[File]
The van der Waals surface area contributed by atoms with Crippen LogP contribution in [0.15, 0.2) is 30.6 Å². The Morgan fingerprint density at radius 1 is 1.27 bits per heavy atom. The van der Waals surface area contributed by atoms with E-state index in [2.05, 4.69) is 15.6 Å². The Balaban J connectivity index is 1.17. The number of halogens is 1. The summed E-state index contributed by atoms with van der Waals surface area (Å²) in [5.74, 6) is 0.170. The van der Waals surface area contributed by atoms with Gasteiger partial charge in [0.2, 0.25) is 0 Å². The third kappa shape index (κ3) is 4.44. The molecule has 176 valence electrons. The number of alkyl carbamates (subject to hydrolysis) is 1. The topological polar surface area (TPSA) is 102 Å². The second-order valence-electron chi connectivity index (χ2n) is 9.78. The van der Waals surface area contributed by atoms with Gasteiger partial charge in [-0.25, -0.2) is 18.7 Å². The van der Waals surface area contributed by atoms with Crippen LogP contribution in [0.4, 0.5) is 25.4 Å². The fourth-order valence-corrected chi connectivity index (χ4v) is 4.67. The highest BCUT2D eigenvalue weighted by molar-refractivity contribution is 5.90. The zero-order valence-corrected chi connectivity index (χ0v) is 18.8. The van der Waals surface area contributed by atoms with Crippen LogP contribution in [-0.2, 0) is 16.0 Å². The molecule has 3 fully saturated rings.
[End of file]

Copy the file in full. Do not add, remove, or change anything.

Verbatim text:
The van der Waals surface area contributed by atoms with Crippen LogP contribution in [0.15, 0.2) is 30.6 Å². The Morgan fingerprint density at radius 1 is 1.27 bits per heavy atom. The van der Waals surface area contributed by atoms with E-state index in [2.05, 4.69) is 15.6 Å². The Balaban J connectivity index is 1.17. The number of halogens is 1. The summed E-state index contributed by atoms with van der Waals surface area (Å²) in [5.74, 6) is 0.170. The van der Waals surface area contributed by atoms with Gasteiger partial charge in [0.2, 0.25) is 0 Å². The third kappa shape index (κ3) is 4.44. The molecule has 176 valence electrons. The number of alkyl carbamates (subject to hydrolysis) is 1. The topological polar surface area (TPSA) is 102 Å². The second-order valence-electron chi connectivity index (χ2n) is 9.78. The van der Waals surface area contributed by atoms with Gasteiger partial charge in [-0.25, -0.2) is 18.7 Å². The van der Waals surface area contributed by atoms with Crippen LogP contribution in [0.4, 0.5) is 25.4 Å². The fourth-order valence-corrected chi connectivity index (χ4v) is 4.67. The highest BCUT2D eigenvalue weighted by molar-refractivity contribution is 5.90. The zero-order valence-corrected chi connectivity index (χ0v) is 18.8. The van der Waals surface area contributed by atoms with Crippen LogP contribution in [-0.2, 0) is 16.0 Å². The molecule has 3 fully saturated rings.